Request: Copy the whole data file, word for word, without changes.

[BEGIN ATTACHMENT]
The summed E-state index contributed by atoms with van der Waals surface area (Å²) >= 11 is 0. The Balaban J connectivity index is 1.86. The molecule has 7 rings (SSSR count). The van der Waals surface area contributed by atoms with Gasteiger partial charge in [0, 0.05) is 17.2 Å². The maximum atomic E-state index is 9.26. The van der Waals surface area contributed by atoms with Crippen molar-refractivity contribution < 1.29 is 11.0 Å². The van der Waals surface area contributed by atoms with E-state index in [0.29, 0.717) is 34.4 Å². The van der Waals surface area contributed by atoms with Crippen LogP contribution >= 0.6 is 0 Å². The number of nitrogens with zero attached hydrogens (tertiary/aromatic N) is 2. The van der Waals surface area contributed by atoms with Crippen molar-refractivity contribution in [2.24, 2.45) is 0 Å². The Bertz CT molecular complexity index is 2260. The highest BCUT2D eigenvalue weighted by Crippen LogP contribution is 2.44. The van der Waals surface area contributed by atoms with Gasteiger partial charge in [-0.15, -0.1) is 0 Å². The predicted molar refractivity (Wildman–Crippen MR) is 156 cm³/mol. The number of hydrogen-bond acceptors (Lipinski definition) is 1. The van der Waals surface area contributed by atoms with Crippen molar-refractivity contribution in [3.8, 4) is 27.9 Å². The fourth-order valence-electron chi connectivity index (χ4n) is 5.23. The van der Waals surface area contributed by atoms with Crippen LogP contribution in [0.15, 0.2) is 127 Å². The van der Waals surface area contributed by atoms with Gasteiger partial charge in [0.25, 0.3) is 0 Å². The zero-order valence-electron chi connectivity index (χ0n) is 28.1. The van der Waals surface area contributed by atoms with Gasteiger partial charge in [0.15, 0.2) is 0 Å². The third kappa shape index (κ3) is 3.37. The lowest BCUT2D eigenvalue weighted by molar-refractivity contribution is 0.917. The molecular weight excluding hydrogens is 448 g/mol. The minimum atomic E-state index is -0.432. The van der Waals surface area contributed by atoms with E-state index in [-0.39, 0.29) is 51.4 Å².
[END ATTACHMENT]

The summed E-state index contributed by atoms with van der Waals surface area (Å²) >= 11 is 0. The Balaban J connectivity index is 1.86. The molecule has 7 rings (SSSR count). The van der Waals surface area contributed by atoms with Gasteiger partial charge in [0, 0.05) is 17.2 Å². The maximum atomic E-state index is 9.26. The van der Waals surface area contributed by atoms with Crippen molar-refractivity contribution < 1.29 is 11.0 Å². The van der Waals surface area contributed by atoms with E-state index in [0.29, 0.717) is 34.4 Å². The van der Waals surface area contributed by atoms with Crippen LogP contribution >= 0.6 is 0 Å². The number of nitrogens with zero attached hydrogens (tertiary/aromatic N) is 2. The van der Waals surface area contributed by atoms with Crippen molar-refractivity contribution in [2.24, 2.45) is 0 Å². The Bertz CT molecular complexity index is 2260. The highest BCUT2D eigenvalue weighted by Crippen LogP contribution is 2.44. The van der Waals surface area contributed by atoms with Gasteiger partial charge in [-0.15, -0.1) is 0 Å². The predicted molar refractivity (Wildman–Crippen MR) is 156 cm³/mol. The number of hydrogen-bond acceptors (Lipinski definition) is 1. The van der Waals surface area contributed by atoms with Crippen molar-refractivity contribution in [3.8, 4) is 27.9 Å². The fourth-order valence-electron chi connectivity index (χ4n) is 5.23. The van der Waals surface area contributed by atoms with Crippen LogP contribution in [0.15, 0.2) is 127 Å². The van der Waals surface area contributed by atoms with Gasteiger partial charge in [0.25, 0.3) is 0 Å². The zero-order valence-electron chi connectivity index (χ0n) is 28.1. The van der Waals surface area contributed by atoms with Gasteiger partial charge in [0.15, 0.2) is 0 Å². The third kappa shape index (κ3) is 3.37. The lowest BCUT2D eigenvalue weighted by molar-refractivity contribution is 0.917. The molecular weight excluding hydrogens is 448 g/mol. The minimum atomic E-state index is -0.432. The van der Waals surface area contributed by atoms with E-state index in [-0.39, 0.29) is 51.4 Å².